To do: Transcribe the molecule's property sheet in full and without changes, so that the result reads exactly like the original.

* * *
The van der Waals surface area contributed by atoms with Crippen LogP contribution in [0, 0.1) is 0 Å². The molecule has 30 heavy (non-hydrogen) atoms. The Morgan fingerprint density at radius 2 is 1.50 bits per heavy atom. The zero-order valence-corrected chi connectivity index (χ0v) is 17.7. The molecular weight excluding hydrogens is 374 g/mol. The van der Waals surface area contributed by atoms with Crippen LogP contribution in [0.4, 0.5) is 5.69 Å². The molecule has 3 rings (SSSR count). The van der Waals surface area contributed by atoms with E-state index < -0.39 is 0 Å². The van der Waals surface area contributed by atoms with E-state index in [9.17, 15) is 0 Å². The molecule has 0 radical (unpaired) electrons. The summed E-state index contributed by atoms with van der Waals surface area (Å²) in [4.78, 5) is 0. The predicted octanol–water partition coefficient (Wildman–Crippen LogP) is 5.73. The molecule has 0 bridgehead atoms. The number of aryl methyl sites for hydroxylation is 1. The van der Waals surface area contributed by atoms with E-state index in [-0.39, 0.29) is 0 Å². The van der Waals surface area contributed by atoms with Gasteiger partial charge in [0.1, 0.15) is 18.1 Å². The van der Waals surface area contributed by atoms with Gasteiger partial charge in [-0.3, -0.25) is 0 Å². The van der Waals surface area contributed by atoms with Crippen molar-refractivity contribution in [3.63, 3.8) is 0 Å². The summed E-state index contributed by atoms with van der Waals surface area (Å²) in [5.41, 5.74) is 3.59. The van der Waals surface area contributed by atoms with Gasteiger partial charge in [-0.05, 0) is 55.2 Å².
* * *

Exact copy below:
The van der Waals surface area contributed by atoms with Crippen LogP contribution in [0, 0.1) is 0 Å². The molecule has 30 heavy (non-hydrogen) atoms. The Morgan fingerprint density at radius 2 is 1.50 bits per heavy atom. The zero-order valence-corrected chi connectivity index (χ0v) is 17.7. The molecular weight excluding hydrogens is 374 g/mol. The van der Waals surface area contributed by atoms with Crippen LogP contribution in [0.4, 0.5) is 5.69 Å². The molecule has 3 rings (SSSR count). The van der Waals surface area contributed by atoms with E-state index < -0.39 is 0 Å². The van der Waals surface area contributed by atoms with E-state index in [9.17, 15) is 0 Å². The molecule has 0 radical (unpaired) electrons. The summed E-state index contributed by atoms with van der Waals surface area (Å²) in [4.78, 5) is 0. The predicted octanol–water partition coefficient (Wildman–Crippen LogP) is 5.73. The molecule has 0 bridgehead atoms. The number of aryl methyl sites for hydroxylation is 1. The van der Waals surface area contributed by atoms with E-state index in [-0.39, 0.29) is 0 Å². The van der Waals surface area contributed by atoms with Gasteiger partial charge in [0.1, 0.15) is 18.1 Å². The van der Waals surface area contributed by atoms with Gasteiger partial charge in [-0.3, -0.25) is 0 Å². The van der Waals surface area contributed by atoms with Crippen molar-refractivity contribution in [3.63, 3.8) is 0 Å². The summed E-state index contributed by atoms with van der Waals surface area (Å²) in [5.41, 5.74) is 3.59. The van der Waals surface area contributed by atoms with Gasteiger partial charge in [-0.05, 0) is 55.2 Å².